King Gyanendra and the country's Maoist insurgents have agreed for the United Nations to administer Nepal for one year.
India's NewsInsight reported Wednesday that during the UN mandate internationally monitored elections will be held to determine the political future of the country.
U.S. Secretary of State Condoleezaa Rice presented the proposal to UN Secretary General Kofi Annan; India developed the plan while the United Kingdom and Belgium co-sponsored it. Under terms of the proposal Gyanendra, who dissolved parliament and took direct control of the government after dismissing a coalition government on February 1, will hand over his executive powers to the UN while retaining the office of the constitutional monarchy. Gyanendra agreed to the proposal after the Bush administration threatened to send a multinational force to take over Nepal and return it to democracy, the report said.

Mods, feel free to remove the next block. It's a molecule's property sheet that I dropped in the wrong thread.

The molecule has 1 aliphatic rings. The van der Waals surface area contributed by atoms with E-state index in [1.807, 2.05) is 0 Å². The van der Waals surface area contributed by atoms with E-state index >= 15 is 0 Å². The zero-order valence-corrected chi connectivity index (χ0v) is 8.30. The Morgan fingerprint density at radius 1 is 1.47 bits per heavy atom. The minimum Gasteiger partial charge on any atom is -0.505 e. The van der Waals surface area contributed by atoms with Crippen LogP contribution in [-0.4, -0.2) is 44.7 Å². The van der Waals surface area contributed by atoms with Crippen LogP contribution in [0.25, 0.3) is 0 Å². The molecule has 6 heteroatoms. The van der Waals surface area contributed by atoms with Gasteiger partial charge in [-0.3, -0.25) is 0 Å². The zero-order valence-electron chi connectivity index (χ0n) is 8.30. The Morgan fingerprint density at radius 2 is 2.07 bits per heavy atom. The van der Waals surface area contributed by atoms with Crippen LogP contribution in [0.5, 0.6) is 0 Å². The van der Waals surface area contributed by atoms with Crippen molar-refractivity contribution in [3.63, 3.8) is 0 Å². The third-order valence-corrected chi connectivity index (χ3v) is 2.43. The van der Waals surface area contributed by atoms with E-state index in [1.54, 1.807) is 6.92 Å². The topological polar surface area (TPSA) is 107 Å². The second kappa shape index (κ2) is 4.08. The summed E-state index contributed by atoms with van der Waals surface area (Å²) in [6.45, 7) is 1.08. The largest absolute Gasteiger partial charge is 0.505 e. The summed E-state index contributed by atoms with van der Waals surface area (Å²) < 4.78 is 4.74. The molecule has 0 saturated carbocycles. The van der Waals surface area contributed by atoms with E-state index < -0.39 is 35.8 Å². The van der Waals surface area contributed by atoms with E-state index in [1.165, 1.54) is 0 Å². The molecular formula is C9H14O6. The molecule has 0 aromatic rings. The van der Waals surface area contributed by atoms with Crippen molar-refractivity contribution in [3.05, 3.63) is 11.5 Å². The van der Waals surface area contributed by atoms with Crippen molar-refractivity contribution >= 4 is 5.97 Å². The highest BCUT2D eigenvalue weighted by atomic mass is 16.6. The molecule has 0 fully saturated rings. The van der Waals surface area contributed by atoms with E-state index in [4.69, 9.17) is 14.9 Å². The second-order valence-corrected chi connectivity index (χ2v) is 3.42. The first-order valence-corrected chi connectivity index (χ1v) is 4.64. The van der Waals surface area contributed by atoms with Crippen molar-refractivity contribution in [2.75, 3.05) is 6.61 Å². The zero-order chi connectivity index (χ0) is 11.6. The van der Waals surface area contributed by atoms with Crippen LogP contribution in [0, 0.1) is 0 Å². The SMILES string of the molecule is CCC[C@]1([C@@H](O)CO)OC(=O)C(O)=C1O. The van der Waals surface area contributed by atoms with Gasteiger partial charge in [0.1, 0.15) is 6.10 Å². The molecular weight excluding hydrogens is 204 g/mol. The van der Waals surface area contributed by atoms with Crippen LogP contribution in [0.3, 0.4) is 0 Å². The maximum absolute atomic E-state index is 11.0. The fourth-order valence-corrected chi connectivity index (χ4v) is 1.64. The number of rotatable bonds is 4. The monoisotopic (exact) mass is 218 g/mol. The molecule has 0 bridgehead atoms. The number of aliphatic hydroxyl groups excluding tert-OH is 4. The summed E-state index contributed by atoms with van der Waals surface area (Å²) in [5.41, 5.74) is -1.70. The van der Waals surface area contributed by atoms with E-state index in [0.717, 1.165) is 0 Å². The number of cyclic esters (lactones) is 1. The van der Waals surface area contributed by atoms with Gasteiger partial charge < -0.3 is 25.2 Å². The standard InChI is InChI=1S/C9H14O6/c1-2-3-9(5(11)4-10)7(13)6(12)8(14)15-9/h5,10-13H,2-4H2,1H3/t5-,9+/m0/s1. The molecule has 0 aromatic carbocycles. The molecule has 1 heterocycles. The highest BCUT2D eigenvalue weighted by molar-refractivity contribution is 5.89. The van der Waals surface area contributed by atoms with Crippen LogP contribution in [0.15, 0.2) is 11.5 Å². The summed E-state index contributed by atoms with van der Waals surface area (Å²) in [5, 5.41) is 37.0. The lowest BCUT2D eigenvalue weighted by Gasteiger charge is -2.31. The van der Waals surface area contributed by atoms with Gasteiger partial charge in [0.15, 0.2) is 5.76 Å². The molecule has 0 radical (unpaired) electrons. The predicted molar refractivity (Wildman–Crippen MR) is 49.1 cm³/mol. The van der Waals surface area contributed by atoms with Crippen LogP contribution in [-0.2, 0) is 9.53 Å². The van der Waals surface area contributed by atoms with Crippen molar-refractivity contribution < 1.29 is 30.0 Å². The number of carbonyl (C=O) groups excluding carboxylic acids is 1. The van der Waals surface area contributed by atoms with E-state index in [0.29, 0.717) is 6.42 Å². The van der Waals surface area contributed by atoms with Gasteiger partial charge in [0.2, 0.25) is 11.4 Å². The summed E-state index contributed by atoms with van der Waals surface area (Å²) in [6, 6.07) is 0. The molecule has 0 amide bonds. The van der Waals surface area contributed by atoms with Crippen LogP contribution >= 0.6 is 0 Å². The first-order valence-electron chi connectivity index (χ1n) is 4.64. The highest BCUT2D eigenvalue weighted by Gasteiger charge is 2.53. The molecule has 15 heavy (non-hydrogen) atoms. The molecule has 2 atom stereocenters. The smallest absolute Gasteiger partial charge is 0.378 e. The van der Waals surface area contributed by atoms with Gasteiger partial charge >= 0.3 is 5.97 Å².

The Maoists reluctantly agreed to the plan after coming under extreme pressure from the Royal Nepalese Army. During the year of UN administration 20 developments projects will be undertaken in remote areas of Nepal and law enforcement institutions will be revived to restore public confidence in preparation for national elections. The Maoists have agreed during the interim period of the UN mandate to participate in peace negotiations.
A diplomat involved in the negotiations, speaking on condition of anonymity said, "The king was given examples of heads of state around the world who were being tried for human rights violations, and he got scared and consented to give up his powers to the UN."
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